Thermal Pads vs Thermal Paste: The Best Choice for Mounting Your Heatsinks

Zachariah Peterson
|  Created: January 23, 2018  |  Updated: November 25, 2020
Thermal Adhesive Options: Thermal Paste vs Thermal Pads

I used to work as a construction assistant, where my primary responsibility was to level properties before the heavy concrete trucks lay down a level foundation. It was a tedious and taxing job, but something that is quite crucial for a building for it to withstand years of use and abuse. I would run through a spit of land with nothing more than a shovel ensuring that the ground is flat and level within an inch tolerance. One inch leaves very little room for error in my work. By the end of the day, you better believe I had that sucker down and looking like a site fit enough to build the great pyramids on.

But as perfect and flawless as I thought my work to be, there remained the unavoidable one-inch bumps and dips here and there. Although at a micro-fraction of the size, your CPU will inevitably hold those tiny bumps here and tiny dips there, too. It’s the way of the world for a CPU to experience difficulties staying at a pristine level. With the right understanding of mounting heat sinks, though, you can do better at keeping your CPU in the shape and structure that it needs to be.

Thermal Pads vs. Thermal Paste: Which Provides Better Coverage?

Realistically, there’s never going to be a perfectly level foundation—there are too many outside influences and factors that are entirely within our (practicable) control. But I still had to get it to a point for others to pour concrete all over and erect a fantastic foundation that would last for years to come. Now imagine that concrete (that will fill the small inconsistencies very nicely) as a thermal paste or thermal grease that you pour over your CPU. This paste will fill all your micro-bumps exceptionally well. This is one of the advantages of using a thermal pad vs. thermal paste.

The thermal adhesive will hold for a very long time, and it will be a far superior option when it comes to heat transfer or thermal conductivity to your heatsink. A layer of thermal paste or thermal grease will form a complete coating over the top of the component. Because it is a thick liquid, it will fill in all the gaps on the component and the bottom of the heatsink. This provides much better heat transfer to the heat sink.

Thermal pad vs. thermal paste for heatsinks

Laird thermal paste (Image source)

Thermal pads, on the other hand, will still lay down nicely on this nearly flat surface (similar to laying down a huge piece of plywood over my close-to-level ground). However, there will still be very small gaps between the CPU and the thermal pad. These small air gaps will provide a slightly lower heat transfer conductivity rate as air is not as good at transferring heat.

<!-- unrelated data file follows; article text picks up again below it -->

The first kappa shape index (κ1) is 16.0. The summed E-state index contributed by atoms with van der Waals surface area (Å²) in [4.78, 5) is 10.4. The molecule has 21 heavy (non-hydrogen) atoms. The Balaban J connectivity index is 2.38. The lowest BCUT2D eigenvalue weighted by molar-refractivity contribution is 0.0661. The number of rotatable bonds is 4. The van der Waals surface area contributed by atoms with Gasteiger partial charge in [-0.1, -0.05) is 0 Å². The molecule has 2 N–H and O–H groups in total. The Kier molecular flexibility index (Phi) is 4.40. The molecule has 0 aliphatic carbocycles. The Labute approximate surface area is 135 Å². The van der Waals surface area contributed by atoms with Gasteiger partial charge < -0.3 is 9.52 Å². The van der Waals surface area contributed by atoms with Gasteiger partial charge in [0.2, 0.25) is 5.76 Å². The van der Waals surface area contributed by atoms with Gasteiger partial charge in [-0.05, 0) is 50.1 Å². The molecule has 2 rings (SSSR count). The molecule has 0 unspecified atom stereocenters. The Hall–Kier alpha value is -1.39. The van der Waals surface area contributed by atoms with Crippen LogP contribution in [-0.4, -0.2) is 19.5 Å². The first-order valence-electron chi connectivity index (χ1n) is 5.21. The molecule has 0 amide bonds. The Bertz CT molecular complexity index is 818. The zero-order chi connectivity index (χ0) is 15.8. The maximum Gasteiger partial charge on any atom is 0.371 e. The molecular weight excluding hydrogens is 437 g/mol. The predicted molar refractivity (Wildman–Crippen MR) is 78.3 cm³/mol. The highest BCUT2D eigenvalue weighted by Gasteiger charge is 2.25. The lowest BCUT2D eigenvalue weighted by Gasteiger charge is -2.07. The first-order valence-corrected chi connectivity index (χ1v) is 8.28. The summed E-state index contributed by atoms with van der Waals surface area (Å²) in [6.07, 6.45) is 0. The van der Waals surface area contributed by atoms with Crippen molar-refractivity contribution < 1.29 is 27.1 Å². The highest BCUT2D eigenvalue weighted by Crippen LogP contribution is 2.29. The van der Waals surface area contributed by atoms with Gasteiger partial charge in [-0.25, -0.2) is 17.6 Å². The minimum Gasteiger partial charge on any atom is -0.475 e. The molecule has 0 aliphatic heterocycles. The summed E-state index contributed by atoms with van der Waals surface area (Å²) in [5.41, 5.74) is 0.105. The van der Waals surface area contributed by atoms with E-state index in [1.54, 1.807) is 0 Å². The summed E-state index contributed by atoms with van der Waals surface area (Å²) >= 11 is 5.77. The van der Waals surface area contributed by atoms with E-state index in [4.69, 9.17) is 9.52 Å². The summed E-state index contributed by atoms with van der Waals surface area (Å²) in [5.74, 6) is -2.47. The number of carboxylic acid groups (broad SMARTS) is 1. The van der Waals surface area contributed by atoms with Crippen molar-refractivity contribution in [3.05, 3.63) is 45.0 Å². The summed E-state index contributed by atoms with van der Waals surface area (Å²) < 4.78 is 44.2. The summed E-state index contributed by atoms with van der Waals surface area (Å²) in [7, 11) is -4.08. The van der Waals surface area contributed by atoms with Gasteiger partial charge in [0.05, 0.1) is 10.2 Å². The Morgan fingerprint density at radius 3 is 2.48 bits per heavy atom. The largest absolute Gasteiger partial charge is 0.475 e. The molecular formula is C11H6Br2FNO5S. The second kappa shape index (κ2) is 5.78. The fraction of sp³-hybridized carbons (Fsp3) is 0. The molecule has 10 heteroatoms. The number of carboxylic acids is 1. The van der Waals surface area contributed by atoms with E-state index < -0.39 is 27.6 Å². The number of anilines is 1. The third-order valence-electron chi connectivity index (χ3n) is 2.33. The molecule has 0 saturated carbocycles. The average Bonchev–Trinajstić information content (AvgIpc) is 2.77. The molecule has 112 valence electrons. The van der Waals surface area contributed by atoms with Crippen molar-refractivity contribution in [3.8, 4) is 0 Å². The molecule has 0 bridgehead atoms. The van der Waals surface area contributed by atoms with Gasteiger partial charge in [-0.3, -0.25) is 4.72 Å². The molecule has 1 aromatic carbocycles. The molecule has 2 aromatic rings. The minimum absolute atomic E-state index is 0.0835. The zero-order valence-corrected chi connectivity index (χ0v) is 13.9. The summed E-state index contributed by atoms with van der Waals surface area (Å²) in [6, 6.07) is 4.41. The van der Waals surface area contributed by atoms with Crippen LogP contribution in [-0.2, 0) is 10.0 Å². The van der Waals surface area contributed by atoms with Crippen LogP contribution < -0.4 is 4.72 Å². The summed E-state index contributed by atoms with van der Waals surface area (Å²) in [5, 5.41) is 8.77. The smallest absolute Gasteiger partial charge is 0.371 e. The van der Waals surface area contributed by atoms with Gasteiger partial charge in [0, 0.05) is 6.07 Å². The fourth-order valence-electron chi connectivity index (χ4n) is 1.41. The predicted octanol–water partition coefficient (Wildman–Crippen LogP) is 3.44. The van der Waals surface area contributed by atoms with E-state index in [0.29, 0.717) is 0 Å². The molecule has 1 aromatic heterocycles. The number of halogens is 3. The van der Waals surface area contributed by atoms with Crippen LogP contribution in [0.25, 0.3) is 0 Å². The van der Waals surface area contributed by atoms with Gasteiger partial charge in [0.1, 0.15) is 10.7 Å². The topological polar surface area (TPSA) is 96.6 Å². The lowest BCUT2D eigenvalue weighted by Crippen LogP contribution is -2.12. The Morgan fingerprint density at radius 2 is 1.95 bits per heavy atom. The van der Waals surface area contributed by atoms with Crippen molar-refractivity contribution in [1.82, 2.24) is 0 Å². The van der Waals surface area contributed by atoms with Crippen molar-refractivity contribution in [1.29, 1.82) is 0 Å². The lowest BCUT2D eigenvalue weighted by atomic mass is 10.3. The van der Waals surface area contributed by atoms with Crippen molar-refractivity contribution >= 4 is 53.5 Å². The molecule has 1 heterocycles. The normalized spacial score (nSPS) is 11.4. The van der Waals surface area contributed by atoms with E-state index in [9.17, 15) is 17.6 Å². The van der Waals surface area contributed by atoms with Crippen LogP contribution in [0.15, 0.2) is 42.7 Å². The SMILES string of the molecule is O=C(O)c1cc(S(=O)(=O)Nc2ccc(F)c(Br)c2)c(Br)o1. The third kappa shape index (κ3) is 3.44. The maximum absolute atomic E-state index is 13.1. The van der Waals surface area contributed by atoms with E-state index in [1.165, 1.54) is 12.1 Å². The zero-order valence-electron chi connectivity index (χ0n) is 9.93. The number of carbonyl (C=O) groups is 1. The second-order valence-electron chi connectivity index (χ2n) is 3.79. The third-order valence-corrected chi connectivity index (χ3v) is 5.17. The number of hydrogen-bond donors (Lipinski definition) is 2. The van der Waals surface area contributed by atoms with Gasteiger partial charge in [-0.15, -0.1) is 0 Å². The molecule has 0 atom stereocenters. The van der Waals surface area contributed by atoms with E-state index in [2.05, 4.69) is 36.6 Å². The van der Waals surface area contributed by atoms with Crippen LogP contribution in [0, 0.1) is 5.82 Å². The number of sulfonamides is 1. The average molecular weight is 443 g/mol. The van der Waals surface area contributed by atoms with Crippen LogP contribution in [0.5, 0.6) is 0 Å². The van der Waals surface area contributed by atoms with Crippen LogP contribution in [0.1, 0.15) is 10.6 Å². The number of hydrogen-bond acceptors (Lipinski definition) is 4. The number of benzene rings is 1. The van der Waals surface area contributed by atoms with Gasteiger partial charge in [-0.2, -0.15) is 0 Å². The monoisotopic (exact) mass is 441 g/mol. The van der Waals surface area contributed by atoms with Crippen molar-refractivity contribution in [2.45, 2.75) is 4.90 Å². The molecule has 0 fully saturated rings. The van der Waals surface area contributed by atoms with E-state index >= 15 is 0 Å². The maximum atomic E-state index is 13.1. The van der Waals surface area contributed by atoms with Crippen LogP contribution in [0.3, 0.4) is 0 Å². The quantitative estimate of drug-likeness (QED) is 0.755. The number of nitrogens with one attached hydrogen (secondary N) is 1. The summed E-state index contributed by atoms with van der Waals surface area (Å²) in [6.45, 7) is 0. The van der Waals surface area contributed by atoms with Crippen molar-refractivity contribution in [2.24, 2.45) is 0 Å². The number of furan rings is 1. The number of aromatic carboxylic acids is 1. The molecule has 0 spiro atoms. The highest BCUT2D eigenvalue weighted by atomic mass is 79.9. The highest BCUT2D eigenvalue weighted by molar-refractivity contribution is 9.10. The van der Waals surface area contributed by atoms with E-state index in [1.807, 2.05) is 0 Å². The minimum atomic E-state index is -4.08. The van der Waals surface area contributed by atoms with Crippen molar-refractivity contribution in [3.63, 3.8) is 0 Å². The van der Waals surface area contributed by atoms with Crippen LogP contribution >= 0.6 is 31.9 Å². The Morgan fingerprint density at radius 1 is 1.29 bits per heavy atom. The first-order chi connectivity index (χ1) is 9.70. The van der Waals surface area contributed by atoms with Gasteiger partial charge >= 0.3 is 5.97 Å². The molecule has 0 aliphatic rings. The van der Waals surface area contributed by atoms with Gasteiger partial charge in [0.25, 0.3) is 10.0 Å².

If you're still unsure if you should use thermal pads or thermal paste, both solutions will leave you with a very close-to-level surface on which to mount your heat sink. If temperature rise is a greater concern and you need that extra half a degree of temperature reduction, then go with the thermal paste. In components that consume much more power, such as a high-performance FPGA or CPU, using thermal pads or thermal paste is not where the debate ends. You'll likely need to add a cooling fan to these components to ensure the temperature is brought down to an appropriate level.

Heatsink thermal pad vs paste

Heatsink thermal pads are much less messy than thermal paste.

Avoiding a Sticky Situation With Your Skillset

Continuing down our concrete analogy, our consideration goes far beyond simply ensuring we have level ground to mount our house (or heat sink) on. Laying down concrete is certainly a superior way to fill in the air gaps, however, it is just as equally a messy, sticky, and tricky operation. Similarly, when you apply thermal paste on your CPU, things may get a bit messy if you (or your assembler) aren’t well-versed in the art. The composition of thermal paste is exactly what it seems: a liquid paste. Imagine trying to pour concrete with zero prior experience, what a mess!

On the other hand, laying down a thermal pad (again, acting like a large piece of plywood) is a much more straightforward operation that requires less operator skill. Thermal pads usually have a sticky film on either side and won’t require the steady hand that the paste demands for heat dissipation. All it demands is for you to simply peel the backing off and place it on your CPU. While it might be good to practice using thermal paste, applying a thermal pad will be as simple as applying a sticker.

Thermal Pads vs. Paste: Durability